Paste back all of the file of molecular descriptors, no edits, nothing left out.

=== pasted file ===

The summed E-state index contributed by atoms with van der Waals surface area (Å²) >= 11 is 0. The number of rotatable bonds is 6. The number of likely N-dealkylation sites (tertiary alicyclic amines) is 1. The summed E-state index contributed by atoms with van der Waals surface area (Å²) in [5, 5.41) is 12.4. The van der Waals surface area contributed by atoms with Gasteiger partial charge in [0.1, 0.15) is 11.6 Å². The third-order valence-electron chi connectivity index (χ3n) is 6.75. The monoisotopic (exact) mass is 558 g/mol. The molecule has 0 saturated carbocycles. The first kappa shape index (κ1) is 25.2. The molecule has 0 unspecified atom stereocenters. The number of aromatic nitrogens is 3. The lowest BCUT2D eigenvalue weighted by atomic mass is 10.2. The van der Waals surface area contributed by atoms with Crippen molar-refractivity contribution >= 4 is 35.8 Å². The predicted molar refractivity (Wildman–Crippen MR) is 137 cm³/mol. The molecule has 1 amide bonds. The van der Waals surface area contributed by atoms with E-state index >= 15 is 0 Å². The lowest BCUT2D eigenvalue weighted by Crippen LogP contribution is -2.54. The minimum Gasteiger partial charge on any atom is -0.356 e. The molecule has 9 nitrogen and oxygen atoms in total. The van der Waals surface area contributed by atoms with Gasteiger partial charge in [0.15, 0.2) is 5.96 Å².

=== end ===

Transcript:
The summed E-state index contributed by atoms with van der Waals surface area (Å²) >= 11 is 0. The number of rotatable bonds is 6. The number of likely N-dealkylation sites (tertiary alicyclic amines) is 1. The summed E-state index contributed by atoms with van der Waals surface area (Å²) in [5, 5.41) is 12.4. The van der Waals surface area contributed by atoms with Gasteiger partial charge in [0.1, 0.15) is 11.6 Å². The third-order valence-electron chi connectivity index (χ3n) is 6.75. The monoisotopic (exact) mass is 558 g/mol. The molecule has 0 saturated carbocycles. The first kappa shape index (κ1) is 25.2. The molecule has 0 unspecified atom stereocenters. The number of aromatic nitrogens is 3. The lowest BCUT2D eigenvalue weighted by atomic mass is 10.2. The van der Waals surface area contributed by atoms with Crippen molar-refractivity contribution >= 4 is 35.8 Å². The predicted molar refractivity (Wildman–Crippen MR) is 137 cm³/mol. The molecule has 1 amide bonds. The van der Waals surface area contributed by atoms with E-state index >= 15 is 0 Å². The lowest BCUT2D eigenvalue weighted by Crippen LogP contribution is -2.54. The minimum Gasteiger partial charge on any atom is -0.356 e. The molecule has 9 nitrogen and oxygen atoms in total. The van der Waals surface area contributed by atoms with Gasteiger partial charge in [0.15, 0.2) is 5.96 Å².